We’ve all heard about the dangers of non-native plants: they outcompete natives; they carpet forest floors and smother roadsides; they cost us billions of dollars a year in control efforts. They’ve colonized huge swaths of the mid-Atlantic, where I live; I’ve written about them on this very blog. But is it possible that some introduced plants could prove beneficial in their new environments?

Palm fruit in El Yunque National Forest

That’s certainly what Ariel Lugo thinks. Lugo, the director of the US Forest Service’s International Institute of Tropical Forestry, has long promoted a more catholic attitude toward plants of diverse origin. I recently visited him at the University of Puerto Rico’s Agriculture Experimentation Station in San Juan, where his office sits among groves of eucalyptus and bamboo—both of which humans introduced to the island. According to Lugo, the immigrant vegetation reflects the welcoming Puerto Rican spirit. “Here, we don’t persecute trees,” he says. “The federal government is the only one that persecutes trees.”

As far as Lugo is concerned, any species that can help his island recover from past environmental devastation—near complete deforestation, large-scale cultivation of sugarcane and other crops—is welcome. In 1992 he published a paper comparing the understories of pine and mahogany plantations with those in regrowing native forests. Lugo found that similar numbers of species were growing in both places, and that many of the understory plants in the plantations were native. Moreover, he found the older plantations were starting to give way to native overstory trees. “The study challenges the conventional dogma…and underscores the dangers of generalizing about all tropical tree plantations or all natural tropical forests,” he wrote. According to science writer Emma Marris, it took Lugo almost a decade to get his paper accepted.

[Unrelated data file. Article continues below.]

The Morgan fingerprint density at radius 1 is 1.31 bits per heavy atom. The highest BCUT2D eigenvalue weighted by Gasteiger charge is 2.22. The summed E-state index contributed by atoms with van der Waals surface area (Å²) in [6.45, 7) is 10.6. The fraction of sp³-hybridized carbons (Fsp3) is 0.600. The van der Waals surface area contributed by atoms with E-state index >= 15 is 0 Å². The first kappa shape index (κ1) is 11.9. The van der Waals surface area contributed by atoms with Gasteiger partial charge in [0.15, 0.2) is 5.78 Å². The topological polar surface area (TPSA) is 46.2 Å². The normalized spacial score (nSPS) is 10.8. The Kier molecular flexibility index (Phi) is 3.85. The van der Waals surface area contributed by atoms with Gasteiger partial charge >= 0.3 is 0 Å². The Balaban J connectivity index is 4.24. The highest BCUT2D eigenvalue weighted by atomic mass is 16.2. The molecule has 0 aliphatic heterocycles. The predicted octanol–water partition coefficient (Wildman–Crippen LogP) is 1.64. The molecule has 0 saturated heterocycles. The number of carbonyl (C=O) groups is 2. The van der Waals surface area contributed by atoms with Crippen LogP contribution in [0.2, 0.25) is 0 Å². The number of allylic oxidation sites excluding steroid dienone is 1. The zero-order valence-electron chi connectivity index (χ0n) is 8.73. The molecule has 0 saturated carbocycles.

And when he did publish it, the backlash was fierce. “He almost got hung,” says Dov Sax, an ecologist at Brown University. A 1991 letter in the journal Conservation Biology accused Lugo of “rais[ing] the dangerous specter of legitimacy for exotic organisms in natural environments.” But since then, more ecologists have come to accept that exotic trees can be useful for restoring highly disturbed ecosystems. “That view was unpopular at the time, but it’s been born out,” Sax says. “It’s not true everywhere, but it’s true lots of places.”